Virtually every American alive has at some point consumed at least one, and very likely more, consciousness altering drug. Even those who actively eschew alcohol, tobacco, and coffee cannot easily avoid the full range of psychoactive substances pervading the culture. If the use of drugs is a constant in American history, the way they have been perceived has varied extensively. Just as the corrupting cigarettes of the early-20th century became the glamorous accessory of Hollywood stars and American GIs in the 1940s, only to fall into public disfavour later as an unhealthy and irresponsible habit, the social significance of every drug changes over time. This work shows how the identity of any psychoactive substance owes as much to its users, their patterns of use, and the cultural context in which the drug is taken, as it owes to the drug's documented physiological effects. Rather than seeing licit drugs and illicit drugs, recreational drugs and medicinal drugs, ""hard"" drugs and ""soft"" drugs as mutually exclusive categories, it challenges readers to consider the ways in which drugs have shifted historically from one category to another.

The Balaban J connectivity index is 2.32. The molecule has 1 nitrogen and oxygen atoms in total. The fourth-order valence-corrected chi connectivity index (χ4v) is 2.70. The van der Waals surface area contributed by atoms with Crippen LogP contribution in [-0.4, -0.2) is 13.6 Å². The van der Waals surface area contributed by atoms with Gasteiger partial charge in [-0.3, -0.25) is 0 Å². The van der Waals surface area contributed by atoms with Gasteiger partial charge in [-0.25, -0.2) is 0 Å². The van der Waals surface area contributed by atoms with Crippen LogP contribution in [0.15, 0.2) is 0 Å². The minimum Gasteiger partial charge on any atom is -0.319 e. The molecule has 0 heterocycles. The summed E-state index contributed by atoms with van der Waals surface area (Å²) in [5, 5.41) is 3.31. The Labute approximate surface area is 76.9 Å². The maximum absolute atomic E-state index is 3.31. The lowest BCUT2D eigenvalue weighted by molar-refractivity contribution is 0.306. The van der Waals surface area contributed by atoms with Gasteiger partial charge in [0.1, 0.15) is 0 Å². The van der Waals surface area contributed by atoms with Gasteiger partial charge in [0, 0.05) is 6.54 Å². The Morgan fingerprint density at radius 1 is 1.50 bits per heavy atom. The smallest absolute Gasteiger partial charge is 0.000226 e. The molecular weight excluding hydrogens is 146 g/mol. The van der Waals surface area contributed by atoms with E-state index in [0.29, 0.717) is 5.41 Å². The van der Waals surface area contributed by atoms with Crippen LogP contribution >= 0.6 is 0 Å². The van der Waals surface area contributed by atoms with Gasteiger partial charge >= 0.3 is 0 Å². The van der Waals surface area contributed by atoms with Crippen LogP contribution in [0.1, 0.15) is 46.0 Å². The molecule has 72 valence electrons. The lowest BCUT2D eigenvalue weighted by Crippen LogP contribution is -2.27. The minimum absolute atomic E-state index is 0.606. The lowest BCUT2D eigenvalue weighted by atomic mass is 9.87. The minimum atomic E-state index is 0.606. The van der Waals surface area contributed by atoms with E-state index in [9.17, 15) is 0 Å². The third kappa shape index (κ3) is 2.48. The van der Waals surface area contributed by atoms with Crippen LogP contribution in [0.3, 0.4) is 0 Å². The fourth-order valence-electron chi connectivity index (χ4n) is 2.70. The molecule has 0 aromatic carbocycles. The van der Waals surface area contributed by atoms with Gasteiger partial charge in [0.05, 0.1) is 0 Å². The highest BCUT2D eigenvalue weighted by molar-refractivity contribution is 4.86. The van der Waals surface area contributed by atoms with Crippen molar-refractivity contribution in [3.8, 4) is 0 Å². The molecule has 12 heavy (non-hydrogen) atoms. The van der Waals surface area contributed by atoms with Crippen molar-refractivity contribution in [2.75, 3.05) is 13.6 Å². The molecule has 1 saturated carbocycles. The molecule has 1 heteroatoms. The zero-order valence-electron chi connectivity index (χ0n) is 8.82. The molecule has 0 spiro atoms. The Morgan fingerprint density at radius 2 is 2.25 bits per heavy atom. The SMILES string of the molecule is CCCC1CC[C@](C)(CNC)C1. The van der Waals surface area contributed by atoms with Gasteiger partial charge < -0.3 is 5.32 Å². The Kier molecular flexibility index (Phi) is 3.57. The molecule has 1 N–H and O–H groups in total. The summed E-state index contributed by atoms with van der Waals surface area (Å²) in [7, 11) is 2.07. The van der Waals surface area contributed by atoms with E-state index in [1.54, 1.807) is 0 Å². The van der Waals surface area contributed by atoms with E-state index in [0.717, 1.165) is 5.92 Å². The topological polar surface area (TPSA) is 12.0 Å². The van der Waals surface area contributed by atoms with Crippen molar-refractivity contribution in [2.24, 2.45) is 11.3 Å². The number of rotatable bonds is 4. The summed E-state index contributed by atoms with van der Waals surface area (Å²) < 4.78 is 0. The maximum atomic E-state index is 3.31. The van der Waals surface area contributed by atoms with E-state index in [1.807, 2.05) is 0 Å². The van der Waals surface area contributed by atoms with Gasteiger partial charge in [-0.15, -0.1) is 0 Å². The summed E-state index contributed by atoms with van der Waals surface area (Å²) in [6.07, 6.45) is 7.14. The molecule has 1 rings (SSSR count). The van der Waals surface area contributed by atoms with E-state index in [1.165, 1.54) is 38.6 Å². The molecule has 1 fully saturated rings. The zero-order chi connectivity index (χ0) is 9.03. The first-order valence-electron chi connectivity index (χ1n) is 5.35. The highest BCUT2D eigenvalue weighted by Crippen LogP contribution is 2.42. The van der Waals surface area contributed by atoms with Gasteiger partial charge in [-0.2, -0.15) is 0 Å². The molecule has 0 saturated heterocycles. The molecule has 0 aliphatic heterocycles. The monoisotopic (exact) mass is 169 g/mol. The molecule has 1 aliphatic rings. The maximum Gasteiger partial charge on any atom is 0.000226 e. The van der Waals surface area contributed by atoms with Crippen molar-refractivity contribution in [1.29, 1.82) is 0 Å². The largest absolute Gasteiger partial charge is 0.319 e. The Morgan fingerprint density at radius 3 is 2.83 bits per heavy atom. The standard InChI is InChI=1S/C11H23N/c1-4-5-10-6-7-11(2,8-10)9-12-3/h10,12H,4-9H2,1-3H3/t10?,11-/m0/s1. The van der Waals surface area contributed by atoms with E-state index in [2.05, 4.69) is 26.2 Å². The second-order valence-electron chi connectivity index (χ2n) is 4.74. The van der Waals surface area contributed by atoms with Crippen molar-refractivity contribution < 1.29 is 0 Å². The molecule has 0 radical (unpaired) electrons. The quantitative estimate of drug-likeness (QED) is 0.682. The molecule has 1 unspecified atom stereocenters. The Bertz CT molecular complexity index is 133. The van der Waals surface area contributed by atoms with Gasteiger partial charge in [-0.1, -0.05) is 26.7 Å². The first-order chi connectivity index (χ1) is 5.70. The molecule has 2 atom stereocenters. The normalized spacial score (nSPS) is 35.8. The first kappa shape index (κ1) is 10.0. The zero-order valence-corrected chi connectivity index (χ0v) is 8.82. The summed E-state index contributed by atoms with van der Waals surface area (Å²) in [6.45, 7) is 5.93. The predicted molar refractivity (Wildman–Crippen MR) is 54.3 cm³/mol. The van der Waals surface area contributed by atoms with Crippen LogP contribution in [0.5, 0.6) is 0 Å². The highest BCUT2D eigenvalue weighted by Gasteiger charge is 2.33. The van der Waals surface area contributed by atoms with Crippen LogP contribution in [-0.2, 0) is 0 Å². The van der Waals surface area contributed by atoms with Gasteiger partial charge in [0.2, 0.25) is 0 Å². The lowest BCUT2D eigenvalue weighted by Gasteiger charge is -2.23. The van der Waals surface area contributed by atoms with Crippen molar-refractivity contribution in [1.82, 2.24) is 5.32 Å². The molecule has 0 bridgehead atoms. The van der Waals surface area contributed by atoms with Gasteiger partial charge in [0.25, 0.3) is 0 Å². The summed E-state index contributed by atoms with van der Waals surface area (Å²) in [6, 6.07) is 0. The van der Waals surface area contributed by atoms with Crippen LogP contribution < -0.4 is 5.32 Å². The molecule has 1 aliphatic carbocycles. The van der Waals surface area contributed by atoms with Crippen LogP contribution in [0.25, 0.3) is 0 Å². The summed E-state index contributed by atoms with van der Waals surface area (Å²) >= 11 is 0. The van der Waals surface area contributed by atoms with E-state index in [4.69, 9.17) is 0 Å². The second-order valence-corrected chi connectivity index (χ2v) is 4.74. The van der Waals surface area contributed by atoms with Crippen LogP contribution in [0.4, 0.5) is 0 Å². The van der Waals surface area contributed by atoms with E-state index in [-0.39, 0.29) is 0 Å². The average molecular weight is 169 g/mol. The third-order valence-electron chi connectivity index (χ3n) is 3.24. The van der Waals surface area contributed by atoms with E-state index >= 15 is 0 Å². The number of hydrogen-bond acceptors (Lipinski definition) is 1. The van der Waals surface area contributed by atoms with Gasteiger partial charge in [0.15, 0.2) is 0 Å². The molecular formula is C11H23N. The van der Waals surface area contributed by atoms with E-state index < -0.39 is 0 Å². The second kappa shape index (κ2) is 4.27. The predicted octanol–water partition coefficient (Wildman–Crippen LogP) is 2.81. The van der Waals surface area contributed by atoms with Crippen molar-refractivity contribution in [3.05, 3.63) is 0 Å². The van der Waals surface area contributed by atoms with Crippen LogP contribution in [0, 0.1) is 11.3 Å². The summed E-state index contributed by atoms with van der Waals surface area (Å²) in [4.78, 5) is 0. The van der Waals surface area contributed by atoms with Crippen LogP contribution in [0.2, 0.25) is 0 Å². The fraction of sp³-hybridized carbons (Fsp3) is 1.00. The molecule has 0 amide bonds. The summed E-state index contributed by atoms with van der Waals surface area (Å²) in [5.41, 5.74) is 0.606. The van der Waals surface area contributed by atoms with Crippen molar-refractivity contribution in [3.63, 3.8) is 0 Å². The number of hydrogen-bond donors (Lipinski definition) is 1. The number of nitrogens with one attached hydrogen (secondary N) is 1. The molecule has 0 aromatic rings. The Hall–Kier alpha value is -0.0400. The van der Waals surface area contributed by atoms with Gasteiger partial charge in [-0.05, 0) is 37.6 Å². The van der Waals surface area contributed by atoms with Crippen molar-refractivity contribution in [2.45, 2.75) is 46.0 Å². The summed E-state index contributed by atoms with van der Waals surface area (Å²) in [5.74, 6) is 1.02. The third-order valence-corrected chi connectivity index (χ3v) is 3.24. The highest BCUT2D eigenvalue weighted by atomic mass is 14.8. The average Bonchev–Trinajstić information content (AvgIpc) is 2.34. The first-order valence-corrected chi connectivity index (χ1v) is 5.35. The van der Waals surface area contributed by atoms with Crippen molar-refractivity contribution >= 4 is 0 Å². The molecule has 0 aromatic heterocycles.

Sarah W. Tracy is assistant professor of honors and the history of medicine at the University of Oklahoma and author of the forthcoming From Vice to Disease: Alcoholism in America, 1870--1920. Caroline Jean Acker is associate professor of history at Carnegie Mellon University and author of Creating the American Junkie: Addiction Research in the Classic Era of Narcotic Control.